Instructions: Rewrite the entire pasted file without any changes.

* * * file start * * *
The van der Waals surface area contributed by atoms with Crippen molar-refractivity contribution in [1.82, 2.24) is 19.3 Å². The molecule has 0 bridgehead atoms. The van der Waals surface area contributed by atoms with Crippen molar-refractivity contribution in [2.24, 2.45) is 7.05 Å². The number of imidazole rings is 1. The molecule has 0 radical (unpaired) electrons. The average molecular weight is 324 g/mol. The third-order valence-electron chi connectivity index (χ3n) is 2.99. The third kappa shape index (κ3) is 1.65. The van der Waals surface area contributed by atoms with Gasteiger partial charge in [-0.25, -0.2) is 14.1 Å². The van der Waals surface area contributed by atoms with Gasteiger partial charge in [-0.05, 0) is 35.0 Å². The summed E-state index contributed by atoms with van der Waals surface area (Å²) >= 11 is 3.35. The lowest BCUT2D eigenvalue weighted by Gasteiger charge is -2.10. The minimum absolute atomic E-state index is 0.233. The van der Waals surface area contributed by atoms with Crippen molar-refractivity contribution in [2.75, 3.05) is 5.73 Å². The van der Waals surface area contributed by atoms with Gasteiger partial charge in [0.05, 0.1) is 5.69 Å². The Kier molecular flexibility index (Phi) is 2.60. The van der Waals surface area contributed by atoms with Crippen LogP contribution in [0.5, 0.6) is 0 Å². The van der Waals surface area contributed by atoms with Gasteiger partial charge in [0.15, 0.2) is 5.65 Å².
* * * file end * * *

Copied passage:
The van der Waals surface area contributed by atoms with Crippen molar-refractivity contribution in [1.82, 2.24) is 19.3 Å². The molecule has 0 bridgehead atoms. The van der Waals surface area contributed by atoms with Crippen molar-refractivity contribution in [2.24, 2.45) is 7.05 Å². The number of imidazole rings is 1. The molecule has 0 radical (unpaired) electrons. The average molecular weight is 324 g/mol. The third-order valence-electron chi connectivity index (χ3n) is 2.99. The third kappa shape index (κ3) is 1.65. The van der Waals surface area contributed by atoms with Gasteiger partial charge in [-0.25, -0.2) is 14.1 Å². The van der Waals surface area contributed by atoms with Gasteiger partial charge in [-0.05, 0) is 35.0 Å². The summed E-state index contributed by atoms with van der Waals surface area (Å²) >= 11 is 3.35. The lowest BCUT2D eigenvalue weighted by Gasteiger charge is -2.10. The minimum absolute atomic E-state index is 0.233. The van der Waals surface area contributed by atoms with Crippen molar-refractivity contribution in [2.75, 3.05) is 5.73 Å². The van der Waals surface area contributed by atoms with Gasteiger partial charge in [0.05, 0.1) is 5.69 Å². The Kier molecular flexibility index (Phi) is 2.60. The van der Waals surface area contributed by atoms with Crippen LogP contribution in [0.5, 0.6) is 0 Å². The van der Waals surface area contributed by atoms with Gasteiger partial charge in [0.15, 0.2) is 5.65 Å².